One of the highlights of the summer was my seven year old son learning to ride his bike. One bike ride later and he was suggesting we try the Guild Wheel. The Guild Wheel is a cycle track that circles Preston, Lancashire. The twenty one mile route takes in Preston docks – the largest 19th Century dock in Europe, the Lancaster Canal, the country lanes in Woodplumpton, Brockholes Nature Reserve, the River Ribble and the beautiful Fishwick Bottoms.
The route was created as a lasting legacy of the 2012 Preston Guild. Despite being just a little over a year old it is already the second most popular attraction in Preston on the Trip Advisor website.
We had no idea which would be the best or easiest direction to take, so we set off clockwise from Avenham Park, heading towards the docks. Avenham Park is situated a ten minute walk from Preston’s city centre and lies alongside the River Ribble. We headed out of the park and along the river with the wind gusting in our faces. My son was delighted to see a Ribble Steam Railway train puffing alongside him as he cycled and went to look. I was less enamoured to see a passing cyclist whizzing past in the other direction at an incredible speed. He shook his head as he narrowly missed my son. Thankfully other cyclists were more genial.
We carried on past the docks, past a car dealership and onto a cycle path next to a dual carriageway heading in the direction of Blackpool. This was hairy and scary as the wind pushed us back and cars flew past. We were soon over the bridge though and onto the canal, cycling through the countryside on towards Cottam. This section was peaceful and gorgeous. We stopped in Cottam for a sandwich and headed onto Woodplumpton and over to Broughton where we passed fields of cows and horses. This friendly chap came to say ‘hi’.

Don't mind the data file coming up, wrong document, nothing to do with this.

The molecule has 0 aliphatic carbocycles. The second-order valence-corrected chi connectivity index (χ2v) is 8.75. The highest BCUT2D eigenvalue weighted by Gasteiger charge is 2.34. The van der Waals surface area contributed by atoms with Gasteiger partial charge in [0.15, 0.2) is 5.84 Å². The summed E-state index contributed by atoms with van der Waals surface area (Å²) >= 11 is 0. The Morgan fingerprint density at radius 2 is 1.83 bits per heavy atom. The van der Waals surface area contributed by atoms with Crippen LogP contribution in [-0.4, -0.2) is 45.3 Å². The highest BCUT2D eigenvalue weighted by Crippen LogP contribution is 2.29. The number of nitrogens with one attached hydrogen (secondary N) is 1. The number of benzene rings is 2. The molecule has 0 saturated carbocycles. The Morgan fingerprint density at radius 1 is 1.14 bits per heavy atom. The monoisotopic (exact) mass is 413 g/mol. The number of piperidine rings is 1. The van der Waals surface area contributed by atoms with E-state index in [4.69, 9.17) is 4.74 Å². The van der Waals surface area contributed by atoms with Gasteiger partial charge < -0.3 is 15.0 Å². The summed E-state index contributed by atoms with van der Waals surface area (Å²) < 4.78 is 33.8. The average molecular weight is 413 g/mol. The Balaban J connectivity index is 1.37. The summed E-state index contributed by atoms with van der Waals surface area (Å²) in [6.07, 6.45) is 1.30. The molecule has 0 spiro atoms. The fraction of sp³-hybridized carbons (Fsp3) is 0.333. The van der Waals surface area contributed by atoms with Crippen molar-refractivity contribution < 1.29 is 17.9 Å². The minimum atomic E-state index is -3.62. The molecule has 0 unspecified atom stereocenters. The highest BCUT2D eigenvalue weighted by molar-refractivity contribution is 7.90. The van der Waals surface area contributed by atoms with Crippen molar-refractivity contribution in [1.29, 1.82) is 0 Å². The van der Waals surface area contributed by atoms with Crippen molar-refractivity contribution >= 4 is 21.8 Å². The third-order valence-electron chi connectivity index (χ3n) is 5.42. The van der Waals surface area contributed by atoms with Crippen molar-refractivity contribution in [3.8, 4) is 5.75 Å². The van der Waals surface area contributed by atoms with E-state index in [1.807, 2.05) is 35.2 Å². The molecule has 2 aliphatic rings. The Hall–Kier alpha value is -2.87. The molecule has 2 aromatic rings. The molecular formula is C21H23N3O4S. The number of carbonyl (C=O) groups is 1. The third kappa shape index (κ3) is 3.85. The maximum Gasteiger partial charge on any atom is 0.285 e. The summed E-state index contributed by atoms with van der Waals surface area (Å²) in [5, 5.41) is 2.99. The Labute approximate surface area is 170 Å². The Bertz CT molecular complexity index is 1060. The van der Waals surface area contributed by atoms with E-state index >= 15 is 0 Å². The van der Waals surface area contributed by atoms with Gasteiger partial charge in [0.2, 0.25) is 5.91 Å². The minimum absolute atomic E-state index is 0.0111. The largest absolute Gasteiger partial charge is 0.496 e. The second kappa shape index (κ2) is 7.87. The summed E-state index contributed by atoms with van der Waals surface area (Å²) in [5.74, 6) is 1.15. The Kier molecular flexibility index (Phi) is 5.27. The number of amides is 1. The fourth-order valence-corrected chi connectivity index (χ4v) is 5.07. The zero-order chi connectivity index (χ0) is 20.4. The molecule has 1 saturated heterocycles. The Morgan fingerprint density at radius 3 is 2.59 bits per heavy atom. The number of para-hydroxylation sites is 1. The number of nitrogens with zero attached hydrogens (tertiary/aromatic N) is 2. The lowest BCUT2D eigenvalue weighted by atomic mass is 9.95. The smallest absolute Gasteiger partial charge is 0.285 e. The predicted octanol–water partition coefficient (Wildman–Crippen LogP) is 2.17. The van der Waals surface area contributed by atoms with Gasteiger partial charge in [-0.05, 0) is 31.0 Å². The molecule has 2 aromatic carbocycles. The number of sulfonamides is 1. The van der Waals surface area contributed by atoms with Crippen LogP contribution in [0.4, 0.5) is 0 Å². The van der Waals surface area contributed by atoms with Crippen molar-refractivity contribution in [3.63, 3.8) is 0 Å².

Again as we hit Broughton we cycled down towards the Marriot and along rather busy country lanes, after half an hour cycling we were back on the cycle path and away from traffic. The route takes you through some of Preston’s hidden green spots, forests and countryside. It was good for us townies to get out, see the wildlife and breather fresh air for the day. For the most part we were cycling away from roads, however the noise of motorway traffic can be heard on some sections of the wheel.
After passing through the crematorium grounds, we went through fields and then into a wood with a steep slope. We had to dismount here, perhaps more experienced off road cyclists could take it but it was very steep. The forest took us to the beautiful Brockholes Nature Reserve, although there is a lovely cafe floating on the lake we carried on, along the river to my favourite part of the cycle, Fishwick Bottoms.
The route is well sign posted and we were pleased to see wooden markers indicating how many miles we had clocked up. When we got to seventeen miles we needed as much encouragement as we could get. My son would have liked to have seen a ‘Well Done’ sign at the finishing post but he had to make do with a cuddle and ‘congratulations’ from me and the offer of a pizza in a nearby restaurant.
The following week we cycled just a small section of the Guild Wheel, from Avenham Park along the River Ribble to Brockholes Nature Reserve. The beauty of the route being you can walk or cycle it and join and leave at any point. Definitely worth a try.